A picture may paint a thousand words, but nothing compares to the intimacy and immediacy of a handwritten letter. Hearing the “Letter Aria” from Jules Massenet’s Werther will prove it. From an opera based on the Goethe novel, The Sorrows of Young Werther, this scene finds the tortured heroine Charlotte re-reading the letters of the doomed poet.
In this episode, host Rhiannon Giddens welcomes soprano Isabel Leonard, pianist Mary Dibbern and author Peter Bognanni to explore why the words we write to each other have so much power – sometimes even more than the ones we say aloud. They’ll reflect on Massenet’s talent for showing Charlotte’s deep connection to Werther and you’ll even get a real-life story about how email brought two people together. Then you’ll hear Isabel Leonard sing the complete scene onstage at the Metropolitan Opera.
Mezzo-soprano Isabel Leonard can handle many different roles – this season she’s sung everything from Nico Muhly to Claude Debussy – but describes Charlotte as one of her most challenging. “The vocal writing is relentless,” she says. “Massenet had a way of expressing a very deep understanding of Charlotte’s complex struggle.”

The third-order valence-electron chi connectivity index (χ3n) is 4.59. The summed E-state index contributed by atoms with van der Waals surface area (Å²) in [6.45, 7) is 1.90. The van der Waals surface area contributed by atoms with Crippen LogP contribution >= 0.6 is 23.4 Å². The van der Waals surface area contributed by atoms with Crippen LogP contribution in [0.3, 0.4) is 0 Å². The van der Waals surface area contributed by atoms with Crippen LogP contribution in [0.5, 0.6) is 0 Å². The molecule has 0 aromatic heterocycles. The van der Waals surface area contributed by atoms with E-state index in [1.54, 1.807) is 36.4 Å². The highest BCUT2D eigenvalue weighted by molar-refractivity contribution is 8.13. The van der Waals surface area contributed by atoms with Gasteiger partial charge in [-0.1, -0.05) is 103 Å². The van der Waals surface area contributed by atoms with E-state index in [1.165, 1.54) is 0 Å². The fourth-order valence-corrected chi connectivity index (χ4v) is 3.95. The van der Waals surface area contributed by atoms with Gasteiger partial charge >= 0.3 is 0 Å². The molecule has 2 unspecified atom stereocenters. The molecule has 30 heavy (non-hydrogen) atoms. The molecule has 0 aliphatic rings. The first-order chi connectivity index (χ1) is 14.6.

Pianist Mary Dibbern began her love affair with French opera began in Paris more than 30 years ago. Since then, she’s translated a biography of Jules Massenet and is currently the Music Director of Education for the Dallas Opera.
Minneapolis-based Peter Bognanni fell in love with his wife over email. He is also the author of Things I’m Seeing Without You, a modern-day story about two teens who fall in love over text messages and email.